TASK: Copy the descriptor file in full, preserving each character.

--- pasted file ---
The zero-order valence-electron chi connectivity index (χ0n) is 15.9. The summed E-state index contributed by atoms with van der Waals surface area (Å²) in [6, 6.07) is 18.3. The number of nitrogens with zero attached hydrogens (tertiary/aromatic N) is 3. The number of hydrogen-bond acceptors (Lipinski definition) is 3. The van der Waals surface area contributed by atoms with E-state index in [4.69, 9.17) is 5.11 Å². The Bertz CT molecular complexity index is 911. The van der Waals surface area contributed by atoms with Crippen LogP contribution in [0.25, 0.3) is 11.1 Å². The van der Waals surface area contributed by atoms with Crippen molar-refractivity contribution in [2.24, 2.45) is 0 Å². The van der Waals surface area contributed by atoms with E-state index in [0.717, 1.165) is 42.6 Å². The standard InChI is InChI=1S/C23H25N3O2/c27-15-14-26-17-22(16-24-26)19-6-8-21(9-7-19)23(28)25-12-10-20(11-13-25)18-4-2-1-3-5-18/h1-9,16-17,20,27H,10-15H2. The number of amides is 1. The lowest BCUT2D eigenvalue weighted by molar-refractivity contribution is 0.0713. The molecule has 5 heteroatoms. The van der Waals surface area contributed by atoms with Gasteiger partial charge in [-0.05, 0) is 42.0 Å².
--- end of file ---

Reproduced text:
The zero-order valence-electron chi connectivity index (χ0n) is 15.9. The summed E-state index contributed by atoms with van der Waals surface area (Å²) in [6, 6.07) is 18.3. The number of nitrogens with zero attached hydrogens (tertiary/aromatic N) is 3. The number of hydrogen-bond acceptors (Lipinski definition) is 3. The van der Waals surface area contributed by atoms with E-state index in [4.69, 9.17) is 5.11 Å². The Bertz CT molecular complexity index is 911. The van der Waals surface area contributed by atoms with Crippen LogP contribution in [0.25, 0.3) is 11.1 Å². The van der Waals surface area contributed by atoms with Crippen molar-refractivity contribution in [2.24, 2.45) is 0 Å². The van der Waals surface area contributed by atoms with E-state index in [0.717, 1.165) is 42.6 Å². The standard InChI is InChI=1S/C23H25N3O2/c27-15-14-26-17-22(16-24-26)19-6-8-21(9-7-19)23(28)25-12-10-20(11-13-25)18-4-2-1-3-5-18/h1-9,16-17,20,27H,10-15H2. The number of amides is 1. The lowest BCUT2D eigenvalue weighted by molar-refractivity contribution is 0.0713. The molecule has 5 heteroatoms. The van der Waals surface area contributed by atoms with Gasteiger partial charge in [-0.05, 0) is 42.0 Å².